I captured the swarm in my faithful old swarm box (so covered with new comb and wax on the inside, it is very attractive to swarms once I have got them in) and took them away that evening. A neighbour had seen the bees coming over the houses from a direction further away again from my hives, so it wasn’t a swarm from my apiary, thankfully. However, the problem with old supers and the old combs inside is that they are very attractive to bees – the fact that some of the combs still had honey in them made them even more so.
Even if no swarm were attracted to enter these boxes (this one wasn’t), passing bees would smell the honey and go inside to investigate, picking up any disease spores that might be lying dormant in the combs and taking them back to their hives. Leaving equipment like this lying around outside is the biggest no-no in beekeeping. After all, look at what has happened in the USA. Beekeepers there, as a matter of course, leave partly emptied combs out in the open for bees to clean up the remaining honey.
The bees from hundreds of different hives are attracted to these combs (and remember, American beekeepers are mainly commercial, often having thousands of hives in each apiary), pick up disease spores, fly back to their hives and spread the disease in epidemic proportions across multiple colonies. American beekeepers have been having major problems with bee losses and bee disease for many years now, but don’t appear to be getting the message, whereas it’s pretty clear what the problem is.
The beekeepers even anticipate the possibility/likelihood of getting these diseases, so treat their bees prophylactically! And yet they still wonder why they have problems! Look at the way we humans have used antibiotics in medicine, bringing us to the point where they are becoming almost valueless in terms of their ability to fight disease because of the resistance build-up against them by the diseases. Such equipment should be cleaned of old comb and sterilised (one of our many winter jobs) before being placed in bee-proof conditions inside a shed or garage. I have since spoken with the beekeeper concerned in as friendly and non-condemnatory a fashion as possible (hard for me, but at least I tried!), but the equipment is still there – it remains to be seen if the message has got through!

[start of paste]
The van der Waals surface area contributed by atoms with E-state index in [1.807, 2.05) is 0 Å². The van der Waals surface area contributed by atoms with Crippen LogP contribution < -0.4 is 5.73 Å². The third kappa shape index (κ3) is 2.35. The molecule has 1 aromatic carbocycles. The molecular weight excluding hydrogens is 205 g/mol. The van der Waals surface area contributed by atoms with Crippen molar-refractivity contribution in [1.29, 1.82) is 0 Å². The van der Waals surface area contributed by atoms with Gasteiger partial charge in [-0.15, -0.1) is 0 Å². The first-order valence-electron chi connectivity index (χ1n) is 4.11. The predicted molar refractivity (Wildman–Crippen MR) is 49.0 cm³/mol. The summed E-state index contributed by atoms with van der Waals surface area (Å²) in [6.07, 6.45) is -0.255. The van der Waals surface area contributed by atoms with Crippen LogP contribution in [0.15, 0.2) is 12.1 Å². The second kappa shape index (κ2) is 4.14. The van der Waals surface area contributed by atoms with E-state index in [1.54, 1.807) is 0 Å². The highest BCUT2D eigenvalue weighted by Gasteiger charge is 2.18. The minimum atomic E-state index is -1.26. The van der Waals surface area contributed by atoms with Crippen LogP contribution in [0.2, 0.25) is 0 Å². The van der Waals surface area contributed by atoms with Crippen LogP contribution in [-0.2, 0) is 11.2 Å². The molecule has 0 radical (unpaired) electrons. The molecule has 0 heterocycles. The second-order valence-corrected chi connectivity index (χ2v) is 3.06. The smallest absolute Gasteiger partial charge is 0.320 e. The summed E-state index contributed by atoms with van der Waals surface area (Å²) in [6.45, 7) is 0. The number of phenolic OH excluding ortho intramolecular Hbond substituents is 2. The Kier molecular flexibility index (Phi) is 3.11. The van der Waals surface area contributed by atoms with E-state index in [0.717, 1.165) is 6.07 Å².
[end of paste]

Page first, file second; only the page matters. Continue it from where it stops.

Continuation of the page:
Enough! Back to other swarms! I came home one evening at 8pm to find two messages from Ruan Lanihorne – one was a swarm in a chimney, the other a swarm in a hedge. The hedge swarm took priority and turned out to be about 6ft off the ground – which was at the top of a steep 5ft slope on top of a vertical 5ft wall! Not an easy one (are they ever?) but we borrowed a (too-short) ladder and with two ladies holding the base of the ladder flush against the wall.
I hung in the air atop the projecting ladder (I suppose a job in the Circus might be an appropriate follow-on to beekeeping!), reached the bees and dropped them into my swarm box (I was told afterwards that the ladies were extremely worried that I would drop the box and cover them with angry bees!). We were all extremely relieved when I cam down the ladder with box and bees intact and nobody had been stung! The following day, a telephone call from the chimney swarm lady informed me that they had gone and was the swarm I had collected the previous day the colony that had inhabited the chimney? We will never know!
Finally, a colony in an attic in Tregony, a colony in the wall of a stone cottage in St Mawes and a swarm in a roof at Pendower (which was no longer there when I arrived), all served to keep me off the streets during May! I wonder what June will bring!
Do contact me if you see or know of a swarm – I will ensure its retrieval by me or another beekeeper before it reaches your attic or chimney. Hopefully!
Colin Rees – 01872 501313 – firstname.lastname@example.org